Although the exemplary environment described herein employs a hard disk, a removable magnetic disk **120** and a removable optical disk **124**, it should be appreciated by those skilled in the art that other types of computer readable media that can store data that is accessible by a computer, such as magnetic cassettes, flash memory cards, digital video disks, Bernoulli cartridges, random access memories (RAMs), read-only memories (ROMs), and the like, may also be used in the exemplary operating environment.

A number of program modules may be stored on the hard disk, magnetic disk **120**, optical disk **124**, ROM **110** or RAM **112**, including an operating system **132**, one or more application programs **134**, other program modules **136** and program data **138**. A user (not shown) may enter commands and information into the personal computer **100** through input devices such as a keyboard **140** and a pointing device **142** as well as other input devices (not shown) including, for example, a microphone, joystick, game pad, satellite dish, scanner, or the like. These other input devices are often connected to the processing unit **102** through a serial port interface **144** that is coupled to the system bus **106**, but may be connected by other interfaces, such as a parallel port, a game port or a universal serial bus (USB). A monitor **146** or other type of display device is also connected to the system bus **106** via an interface, such as a video adapter **148**. In addition to the monitor **146**, personal computers typically include other peripheral output devices (not shown), such as speakers and printers.

The personal computer **100** may operate in a networked environment using logical connections to one or more remote computers, such as a remote computer **150**. The remote computer **150** may be another personal computer, a server, a router, a network PC, a peer device or other common network node, and typically includes many or all of the elements described above relative to the personal computer **100**, although only a memory storage device **152** has been illustrated in FIG. **1**. The logical connections depicted in FIG. 1 include a local area network (LAN) **154** and a wide area network (WAN) **156**. Such networking environments are commonplace in offices, enterprise-wide computer networks, intranets and the Internet.

When used in a LAN networking environment, the personal computer **100** is connected to the local network **154** through a network interface or adapter **158**. When used in a WAN networking environment, the personal computer **100** typically includes a modem **160** or other means for establishing communications over the wide area network **156**, such as the Internet. The modem **160**, which may be internal or external, is connected to the system bus **106** via the serial port interface **144**. In a networked environment, program modules depicted relative to the personal computer **100**, or portions thereof, may be stored in the remote memory storage device **152**. It will be appreciated that the network connections shown are exemplary and other means of establishing a communications link between the computers may be used.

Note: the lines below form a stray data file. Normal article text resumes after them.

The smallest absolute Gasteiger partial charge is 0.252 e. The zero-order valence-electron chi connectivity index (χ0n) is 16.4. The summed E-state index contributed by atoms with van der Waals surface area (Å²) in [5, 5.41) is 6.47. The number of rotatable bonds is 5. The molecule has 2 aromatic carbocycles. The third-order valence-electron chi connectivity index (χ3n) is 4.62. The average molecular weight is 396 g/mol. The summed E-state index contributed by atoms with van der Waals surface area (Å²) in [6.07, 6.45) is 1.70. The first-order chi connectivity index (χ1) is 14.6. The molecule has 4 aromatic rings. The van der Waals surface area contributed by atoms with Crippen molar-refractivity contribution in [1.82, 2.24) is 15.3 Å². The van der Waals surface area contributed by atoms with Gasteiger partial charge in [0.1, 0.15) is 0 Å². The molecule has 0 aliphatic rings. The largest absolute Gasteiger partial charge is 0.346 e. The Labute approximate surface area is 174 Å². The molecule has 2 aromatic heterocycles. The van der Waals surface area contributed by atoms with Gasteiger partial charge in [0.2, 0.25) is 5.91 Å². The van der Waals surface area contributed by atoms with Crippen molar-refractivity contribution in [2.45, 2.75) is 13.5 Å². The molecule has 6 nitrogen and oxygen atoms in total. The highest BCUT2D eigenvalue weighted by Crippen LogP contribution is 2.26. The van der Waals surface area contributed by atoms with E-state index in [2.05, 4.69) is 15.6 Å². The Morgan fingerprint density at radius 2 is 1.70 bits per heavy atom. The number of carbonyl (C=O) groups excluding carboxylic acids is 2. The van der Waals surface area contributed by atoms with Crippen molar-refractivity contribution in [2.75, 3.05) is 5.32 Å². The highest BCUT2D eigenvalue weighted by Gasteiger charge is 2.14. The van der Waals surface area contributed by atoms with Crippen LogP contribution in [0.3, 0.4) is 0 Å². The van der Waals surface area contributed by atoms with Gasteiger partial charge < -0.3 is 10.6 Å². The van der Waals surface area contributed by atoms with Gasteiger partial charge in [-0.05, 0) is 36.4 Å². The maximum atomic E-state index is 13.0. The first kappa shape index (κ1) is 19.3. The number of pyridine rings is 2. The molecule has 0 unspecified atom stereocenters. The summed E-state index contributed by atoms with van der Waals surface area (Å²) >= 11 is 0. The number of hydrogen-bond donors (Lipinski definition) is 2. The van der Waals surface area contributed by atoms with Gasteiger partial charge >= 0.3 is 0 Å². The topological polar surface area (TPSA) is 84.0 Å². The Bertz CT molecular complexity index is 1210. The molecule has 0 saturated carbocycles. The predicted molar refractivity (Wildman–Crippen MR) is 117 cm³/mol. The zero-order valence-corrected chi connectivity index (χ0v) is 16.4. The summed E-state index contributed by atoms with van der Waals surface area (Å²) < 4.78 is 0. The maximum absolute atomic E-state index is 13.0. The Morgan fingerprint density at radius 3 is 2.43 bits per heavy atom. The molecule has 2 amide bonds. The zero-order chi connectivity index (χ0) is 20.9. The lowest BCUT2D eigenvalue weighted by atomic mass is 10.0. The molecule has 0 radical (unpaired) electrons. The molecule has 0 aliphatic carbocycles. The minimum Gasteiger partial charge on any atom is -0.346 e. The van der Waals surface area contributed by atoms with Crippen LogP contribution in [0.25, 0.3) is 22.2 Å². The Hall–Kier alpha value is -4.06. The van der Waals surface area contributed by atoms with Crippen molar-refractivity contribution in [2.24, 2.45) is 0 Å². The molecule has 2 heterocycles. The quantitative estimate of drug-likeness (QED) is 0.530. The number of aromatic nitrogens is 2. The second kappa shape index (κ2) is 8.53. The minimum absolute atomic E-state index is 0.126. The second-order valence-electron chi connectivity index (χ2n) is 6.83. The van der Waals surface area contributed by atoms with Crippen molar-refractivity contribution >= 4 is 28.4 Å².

Spread spectrum is a communication technique that uses wide band, noise-like signals. Because spread spectrum signals resemble noise, they are hard to detect, difficult to interfere with and hard to decode. In general, spread spectrum includes a transmission station having an encoder that encodes data to produce an intermediate signal having a relatively narrow bandwidth centered around a certain frequency. In order to increase the bandwidth of the signal transmitted, this intermediate signal is modulated using a sequence of pseudorandom numbers created by an algorithm. The transmission station shares the algorithm with a receiving station because, unless the algorithm is known, the sequence is virtually impossible to predict. Upon reception by the receiving station, the same pseudorandom sequence created by the known algorithm is used to demodulate the spread spectrum signal and a decoder is used to recover the encoded data.

The present invention includes an embedding system and method that removes interference caused by the original signal from the detection process. Using a unique spread spectrum modulation technique, the present invention virtually eliminates distortion caused by the original signal, thereby improving performance. The interference caused by the original signal is removed by using the encoder knowledge about the original signal and modulating the energy of the embedded mark to compensate for the original signal interference. This unique spread spectrum modulation technique provides exceptional improvement over existing spread spectrum techniques and may be readily implemented within most marking systems using spread spectrum, thereby providing improved performance.